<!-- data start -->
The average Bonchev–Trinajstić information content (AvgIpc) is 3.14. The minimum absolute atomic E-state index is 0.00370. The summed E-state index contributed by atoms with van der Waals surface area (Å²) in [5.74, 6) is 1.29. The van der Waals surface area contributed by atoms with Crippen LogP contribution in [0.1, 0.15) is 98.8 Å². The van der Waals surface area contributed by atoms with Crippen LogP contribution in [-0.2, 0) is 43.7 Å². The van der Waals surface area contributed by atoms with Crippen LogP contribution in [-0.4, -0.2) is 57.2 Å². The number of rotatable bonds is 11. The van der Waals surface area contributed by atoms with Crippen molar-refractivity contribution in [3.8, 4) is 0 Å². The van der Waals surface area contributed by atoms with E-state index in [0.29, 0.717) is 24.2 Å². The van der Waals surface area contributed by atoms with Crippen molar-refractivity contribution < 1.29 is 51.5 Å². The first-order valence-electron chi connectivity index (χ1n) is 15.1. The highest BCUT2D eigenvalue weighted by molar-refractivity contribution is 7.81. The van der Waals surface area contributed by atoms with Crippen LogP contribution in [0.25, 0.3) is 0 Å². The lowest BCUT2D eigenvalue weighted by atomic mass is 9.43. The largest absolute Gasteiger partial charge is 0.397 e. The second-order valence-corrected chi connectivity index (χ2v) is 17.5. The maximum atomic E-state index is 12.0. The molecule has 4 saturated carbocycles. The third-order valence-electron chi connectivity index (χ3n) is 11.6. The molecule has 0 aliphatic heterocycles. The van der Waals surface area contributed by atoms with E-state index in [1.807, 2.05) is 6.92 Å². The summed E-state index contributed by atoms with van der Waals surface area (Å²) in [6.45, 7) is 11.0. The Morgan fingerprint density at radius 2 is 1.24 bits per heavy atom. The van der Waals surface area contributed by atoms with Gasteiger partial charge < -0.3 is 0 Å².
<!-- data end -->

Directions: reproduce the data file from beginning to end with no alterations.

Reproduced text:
The average Bonchev–Trinajstić information content (AvgIpc) is 3.14. The minimum absolute atomic E-state index is 0.00370. The summed E-state index contributed by atoms with van der Waals surface area (Å²) in [5.74, 6) is 1.29. The van der Waals surface area contributed by atoms with Crippen LogP contribution in [0.1, 0.15) is 98.8 Å². The van der Waals surface area contributed by atoms with Crippen LogP contribution in [-0.2, 0) is 43.7 Å². The van der Waals surface area contributed by atoms with Crippen LogP contribution in [-0.4, -0.2) is 57.2 Å². The number of rotatable bonds is 11. The van der Waals surface area contributed by atoms with Crippen molar-refractivity contribution in [3.8, 4) is 0 Å². The van der Waals surface area contributed by atoms with E-state index in [0.29, 0.717) is 24.2 Å². The van der Waals surface area contributed by atoms with Crippen molar-refractivity contribution < 1.29 is 51.5 Å². The first-order valence-electron chi connectivity index (χ1n) is 15.1. The highest BCUT2D eigenvalue weighted by molar-refractivity contribution is 7.81. The van der Waals surface area contributed by atoms with Crippen LogP contribution in [0.25, 0.3) is 0 Å². The lowest BCUT2D eigenvalue weighted by atomic mass is 9.43. The largest absolute Gasteiger partial charge is 0.397 e. The second-order valence-corrected chi connectivity index (χ2v) is 17.5. The maximum atomic E-state index is 12.0. The molecule has 4 saturated carbocycles. The third-order valence-electron chi connectivity index (χ3n) is 11.6. The molecule has 0 aliphatic heterocycles. The van der Waals surface area contributed by atoms with E-state index in [1.807, 2.05) is 6.92 Å². The summed E-state index contributed by atoms with van der Waals surface area (Å²) in [6.45, 7) is 11.0. The Morgan fingerprint density at radius 2 is 1.24 bits per heavy atom. The van der Waals surface area contributed by atoms with Gasteiger partial charge < -0.3 is 0 Å².